Security Architecture, Endpoint/Device Security, IoT, Network Security, Network Security, Security Strategy, Plan, Budget, Vulnerability Management, Endpoint/Device Security, Endpoint/Device Security, Endpoint/Device Security

CallStranger bug in billions of devices can enable data exfiltration, DoS attacks

Billions of Internet of Things and Local Area Network devices that rely on the Universal Plug and Play (UPnP) protocol for discovery of and interaction with other devices are vulnerable to "CallStranger," a bug that can be exploited to exfiltrate data, launch a denial of service attack or scan ports.

The Windows 10 operating system, the Xbox One gaming console, and various models of printers, modems, televisions and routers are among the many products affected.

Officially designated CVE-2020-12695, the bug is specifically located within UPnP's SUBSCRIBE capability and is caused by a callback header value that can be controlled by attackers, allowing them to send large quantities of traffic to arbitrary destinations, reported the CERT/CC in a security advisory.

In that sense, the vulnerability is similar in nature to a server-side request forgery (SSRF) flaw, according to a web page created by the researcher who discovered the flaw, Yunus Çadirci, cyber security senior manager at EY Turkey. (A detailed technical report can be found here.)

Adversaries can take advantage of CallStranger in order to bypass data loss prevention protections and network security devices and ultimately exfiltrate sensitive data. They can also leverage internet-facing devices to perform reflect Transmission Control Protocol (TCP) DDoS attacks as well as to scan ports.

"We see data exfiltration as the biggest risk of CallStranger. Checking logs is critical if any threat actor used this in the past," Çadirci wrote. "Because it also can be used for DDoS, we expect botnets will start implementing this new technique by consuming end-user devices. Because of the latest UPnP vulnerabilities, enterprises blocked Internet exposed UPnP devices so we don't expect to see port scanning from Internet to Intranet but Intranet2Intranet may be an issue."

"This UPnP SUBSCRIBE attack looks to be a pretty effective method for DDoSing a target -- not as effective as the memcached attack, but more effective than a regular old SYN flood, but it is predicated on one key misconfiguration, and that's having UPnP exposed to the internet in the first place," said Tod Beardsley, director of research at Rapid7. "ISPs really should be doing a better job at limiting this traffic -- it has a well-known port associated, and is easy to spot and filter. Similarly, would-be targets can trivially defend against this traffic just by virtue of it being UPnP -- an edge IPS or next-gen firewall can trivially identify and drop offending traffic."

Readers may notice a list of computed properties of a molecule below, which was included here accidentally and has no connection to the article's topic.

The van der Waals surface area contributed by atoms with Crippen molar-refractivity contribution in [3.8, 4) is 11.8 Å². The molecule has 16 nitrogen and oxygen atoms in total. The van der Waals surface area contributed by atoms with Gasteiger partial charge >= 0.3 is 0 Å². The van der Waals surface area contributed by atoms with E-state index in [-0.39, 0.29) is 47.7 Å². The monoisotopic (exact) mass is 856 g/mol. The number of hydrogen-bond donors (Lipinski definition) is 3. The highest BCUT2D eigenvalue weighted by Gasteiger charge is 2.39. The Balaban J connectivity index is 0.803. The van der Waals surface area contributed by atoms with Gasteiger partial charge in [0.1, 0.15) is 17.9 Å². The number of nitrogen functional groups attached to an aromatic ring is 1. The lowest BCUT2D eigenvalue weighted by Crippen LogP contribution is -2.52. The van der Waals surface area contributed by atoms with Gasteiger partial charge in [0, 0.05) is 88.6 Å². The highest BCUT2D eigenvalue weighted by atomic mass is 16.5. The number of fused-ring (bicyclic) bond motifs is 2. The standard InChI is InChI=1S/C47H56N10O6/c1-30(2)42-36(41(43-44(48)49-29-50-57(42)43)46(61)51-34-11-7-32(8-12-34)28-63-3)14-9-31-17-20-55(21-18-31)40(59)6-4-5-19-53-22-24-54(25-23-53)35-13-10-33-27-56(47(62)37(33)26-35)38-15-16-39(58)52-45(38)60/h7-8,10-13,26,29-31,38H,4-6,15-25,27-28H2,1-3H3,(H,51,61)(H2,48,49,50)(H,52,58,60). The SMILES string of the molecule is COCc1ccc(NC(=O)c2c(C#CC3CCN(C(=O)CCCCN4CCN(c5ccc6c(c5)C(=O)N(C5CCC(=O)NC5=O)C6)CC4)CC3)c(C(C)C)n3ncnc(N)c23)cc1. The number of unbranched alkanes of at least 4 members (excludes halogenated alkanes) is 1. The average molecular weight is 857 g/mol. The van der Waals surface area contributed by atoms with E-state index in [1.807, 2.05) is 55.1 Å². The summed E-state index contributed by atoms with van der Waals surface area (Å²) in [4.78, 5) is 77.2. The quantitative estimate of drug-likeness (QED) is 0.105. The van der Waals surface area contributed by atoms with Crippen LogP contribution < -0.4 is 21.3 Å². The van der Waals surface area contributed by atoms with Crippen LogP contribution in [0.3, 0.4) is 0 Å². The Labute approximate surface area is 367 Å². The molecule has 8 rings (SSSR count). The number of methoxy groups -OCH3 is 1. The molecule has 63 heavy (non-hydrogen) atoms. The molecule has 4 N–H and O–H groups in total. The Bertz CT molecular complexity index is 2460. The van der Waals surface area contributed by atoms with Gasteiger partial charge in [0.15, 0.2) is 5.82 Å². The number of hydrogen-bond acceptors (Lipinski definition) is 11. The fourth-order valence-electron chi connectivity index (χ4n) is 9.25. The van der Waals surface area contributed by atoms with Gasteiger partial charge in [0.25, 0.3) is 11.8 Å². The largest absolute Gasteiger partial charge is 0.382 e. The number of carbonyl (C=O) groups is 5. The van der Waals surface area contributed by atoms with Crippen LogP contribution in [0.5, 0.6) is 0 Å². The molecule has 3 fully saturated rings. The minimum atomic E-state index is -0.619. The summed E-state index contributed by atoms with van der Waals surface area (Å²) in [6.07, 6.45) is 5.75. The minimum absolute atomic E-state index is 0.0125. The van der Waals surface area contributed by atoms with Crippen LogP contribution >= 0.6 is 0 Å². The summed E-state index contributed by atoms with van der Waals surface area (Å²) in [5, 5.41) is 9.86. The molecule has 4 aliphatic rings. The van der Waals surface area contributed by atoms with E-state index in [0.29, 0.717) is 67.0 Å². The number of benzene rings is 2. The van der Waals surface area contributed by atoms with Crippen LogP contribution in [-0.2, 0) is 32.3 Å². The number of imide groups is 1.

"As for the exfiltration aspect, that's similarly easy to defend against -- just don't expose UPnP," Beardsley continued. "Of course, if you're already exposing UPnP, you're probably doing it by accident and are more than likely unaware that you're exposing it, which means that you're unlikely to be reading security news articles like this one."

The Open Connectivity Foundation (OCF), which was alerted to the flaw last Dec. 20, patched the issue by updating the UPnP specification back on April 17. Public disclosure of the vulnerability was withheld until Monday, however, at the request of various vendors and ISPs. Indeed, it may take some time for all affected manufacturers to patch their UPnP stack.

In addition to downloading the new UPnP specification, users are strongly advised to disable the protocol on internet-accessible interfaces if there is no business purpose for it, as employing UPnP over the internet is not advised.

Meanwhile, device manufacturers "are urged to disable the UPnP SUBSCRIBE capability in their default configuration and to require users to explicitly enable SUBSCRIBE with any appropriate network restrictions to limit its usage to a trusted local area network," the CERT/CC wrote.

Çadirci's write-up also has additional recommendations for home users, ISPs, vendors and enterprises.

Other products confirmed to be affected include the ADB TNR-5720SX Box, Asus ASUS Media Streamer, Asus Rt-N11, Belkin WeMo, Broadcom ADSL Modems, Canon Canon SELPHY CP1200 Printer, Cisco X1000, Cisco X3500, D-Link DVG-N5412SP WPS Router, EPSON EP/EW/XP Series, HP Deskjet/Photosmart/ Officejet ENVY Series, Huawei HG255s Router, NEC AccessTechnica WR8165N Router, Philips 2k14MTK TV, Samsung UE55MU7000 TV, Samsung MU8000 TV, TP-Link TL-WA801ND, Trendnet TV-IP551W and Zyxel VMG8324-B10A.

Bradley Barth

As director of multimedia content strategy at CyberRisk Alliance, Bradley Barth develops content for online conferences, webcasts, podcasts video/multimedia projects — often serving as moderator or host. For nearly six years, he wrote and reported for SC Media as deputy editor and, before that, senior reporter. He was previously a program executive with the tech-focused PR firm Voxus. Past journalistic experience includes stints as business editor at Executive Technology, a staff writer at New York Sportscene and a freelance journalist covering travel and entertainment. In his spare time, Bradley also writes screenplays.

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